Firms look to cash-in with e-wallets

Updated: 2016-10-07 07:45

By Cecily Liu and Zhao Siyuan(China Daily Europe)

  Comments() Print Mail Large Medium  Small

WeChat and Alipay plan European expansion, but UnionPay's success could prove a challenge

When 19-year-old Chen Yixin came to the United Kingdom for a four-week holiday in August, she was surprised by the limited availability of online and mobile payment options she could use while shopping.

Apart from Bicester Village, a retail outlet near Oxford, and a few expensive shops such as Harrods, she could hardly use her China UnionPay card, meaning she had to use her Visa credit card, which has less-favorable exchange rates, or cash.

 Firms look to cash-in with e-wallets

Consumers wait for tax reimbursement at the service center of a shopping mall in Paris. European cities such as London and Paris are hot destinations for Chinese tourists but they find the options for payment are limited. Provided to China Daily

Those payment options are different from her shopping habits in China, where she hardly ever carries a wallet, instead making most purchases using WeChat or Alipay, two of China's biggest payment apps, similar to Applepay.

WeChat, developed by internet giant Tencent, and Alibaba Group's Alipay, are frequently used in China for their convenience and reputation for efficient and safe payment. UnionPay is a alliance of Chinese banks, much like Visa or Mastercard, that allows customers to use their cards to pay for goods and services at partner retailers and hotels abroad.

"I was surprised that payment options in the UK are so limited, and I think my holiday experience would improve if I could use WeChat and Alipay," Chen says.

The inconvenience Chen experienced was shared by many of the 12.5 million Chinese tourists who visited Europe last year, and Alipay sees this as an opportunity to expand. Last month, Alipay signed a deal with InterContinental Hotels Group that means its service will be available in IHG's more than 5,000 properties worldwide in a few years. Also this year, the Chinese company forged an alliance with German banking software company Wirecard to offer mobile payment services to Chinese tourists in Germany.

Alipay, which is run by Alibaba's financial affiliate, Ant Financial Services Group, has expanded rapidly in the Chinese mainland, where the company says it has 450 million active users, representing an estimated 80 percent of the nation's mobile payments market.

"With IHG's extensive global footprint, this strategic collaboration will help Alipay reach out to more customers, especially Chinese customers as they travel around the world," says Sabrina Peng, vice-president of Ant Financial.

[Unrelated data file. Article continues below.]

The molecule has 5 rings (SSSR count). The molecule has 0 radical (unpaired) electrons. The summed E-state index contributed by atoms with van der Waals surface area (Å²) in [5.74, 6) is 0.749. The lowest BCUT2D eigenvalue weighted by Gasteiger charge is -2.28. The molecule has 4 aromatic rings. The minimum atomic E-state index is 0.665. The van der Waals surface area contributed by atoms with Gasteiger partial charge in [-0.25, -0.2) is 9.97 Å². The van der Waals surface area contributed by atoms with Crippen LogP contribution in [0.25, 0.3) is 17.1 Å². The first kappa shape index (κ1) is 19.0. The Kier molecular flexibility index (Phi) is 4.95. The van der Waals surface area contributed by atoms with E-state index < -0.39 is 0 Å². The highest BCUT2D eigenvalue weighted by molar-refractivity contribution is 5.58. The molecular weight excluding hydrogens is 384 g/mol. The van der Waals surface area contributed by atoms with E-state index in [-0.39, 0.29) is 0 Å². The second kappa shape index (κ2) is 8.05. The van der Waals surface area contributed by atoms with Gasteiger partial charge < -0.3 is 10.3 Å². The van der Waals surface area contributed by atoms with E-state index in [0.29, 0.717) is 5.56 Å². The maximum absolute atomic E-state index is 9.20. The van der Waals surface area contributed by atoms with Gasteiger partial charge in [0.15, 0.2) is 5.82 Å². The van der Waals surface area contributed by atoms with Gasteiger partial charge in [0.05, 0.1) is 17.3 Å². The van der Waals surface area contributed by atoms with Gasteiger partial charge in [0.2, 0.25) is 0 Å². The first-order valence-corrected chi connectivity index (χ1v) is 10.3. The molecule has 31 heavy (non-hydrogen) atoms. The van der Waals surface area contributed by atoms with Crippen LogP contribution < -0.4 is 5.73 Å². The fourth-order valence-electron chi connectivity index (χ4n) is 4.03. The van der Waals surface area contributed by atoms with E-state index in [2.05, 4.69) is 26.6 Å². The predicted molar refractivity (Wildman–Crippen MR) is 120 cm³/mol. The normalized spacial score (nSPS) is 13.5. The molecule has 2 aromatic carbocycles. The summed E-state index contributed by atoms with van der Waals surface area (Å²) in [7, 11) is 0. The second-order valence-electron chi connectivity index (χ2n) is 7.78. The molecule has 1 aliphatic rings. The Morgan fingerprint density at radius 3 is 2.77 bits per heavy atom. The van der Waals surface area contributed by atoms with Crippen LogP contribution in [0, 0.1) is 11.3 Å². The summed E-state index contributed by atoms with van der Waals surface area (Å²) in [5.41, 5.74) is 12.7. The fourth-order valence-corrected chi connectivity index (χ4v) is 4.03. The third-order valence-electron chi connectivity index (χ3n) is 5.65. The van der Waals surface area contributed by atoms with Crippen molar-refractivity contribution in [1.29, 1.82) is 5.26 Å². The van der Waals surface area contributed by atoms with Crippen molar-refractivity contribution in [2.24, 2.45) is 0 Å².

"As China's leading online and mobile payment solution provider, Alipay aims to deliver convenient and flexible services to customers. We would like to provide 'a taste of home' for our users when they travel abroad."

Firms look to cash-in with e-wallets

Alipay also works with French payment processing firm Ingenico to allow European internet retailers to accept payments through Alipay's e-wallet. In addition, it will allow the Chinese company to accept payments from European customers with MasterCard, Visa and other cards who buy goods through various online marketplaces it runs, such as AliExpress.

Jeongwen Chiang, a professor of marketing at China Europe International Business School in Shanghai, says Alipay's European expansion will benefit everybody involved, providing consumers with convenience and will act as a platform to gather data about consumer shopping habits, which in turn will aid retailers to develop more attractive products for Chinese customers.

Chiang says the biggest challenge for Alipay was to find reliable local partners in Europe, and to become familiar with different rules and regulations regarding payment collection.

Yet despite landmark deals in Europe, the convenience has yet to be felt by consumers such as Chen. "I was not told where I can use Alipay to make a purchase," she says.

An additional problem is the difficulty for Alipay to service older Chinese customers who are not accustomed to mobile payment, who encounter payment challenges because the signature systems of Chinese credit cards are often incompatible with the European chip and pin systems.

A Chinese tourist surnamed Zhang in his 60s from Heilongjiang province, who was visiting the UK last month, says his credit card could not be used in Morrisons, a major British supermarket.

"The cashier didn't know how to work the signature system and called the manager. The payment failed the first time and worked the second time. The process was long, and I was worried because of the failed initial payment," says Zhang, who did not want to give his first name.

He says he hopes there can be a compatible system, but he is not interested in using WeChat or Alipay as he does not use mobile payment in China.

Zhang's reluctance represents the challenge that novel online payment tools face.

Cui Zhijian, an associate professor of operations management at IE Business School in Spain, says it is difficult for such companies to market their payment platforms to Europeans, not least because of the success of UnionPay in Europe.

"Most Chinese outbound tourists will just use UnionPay to purchase products when they go abroad, therefore Alipay's European expansion is in direct competition with UnionPay," Cui says.

Contact the writers at

(China Daily European Weekly 10/07/2016 page7)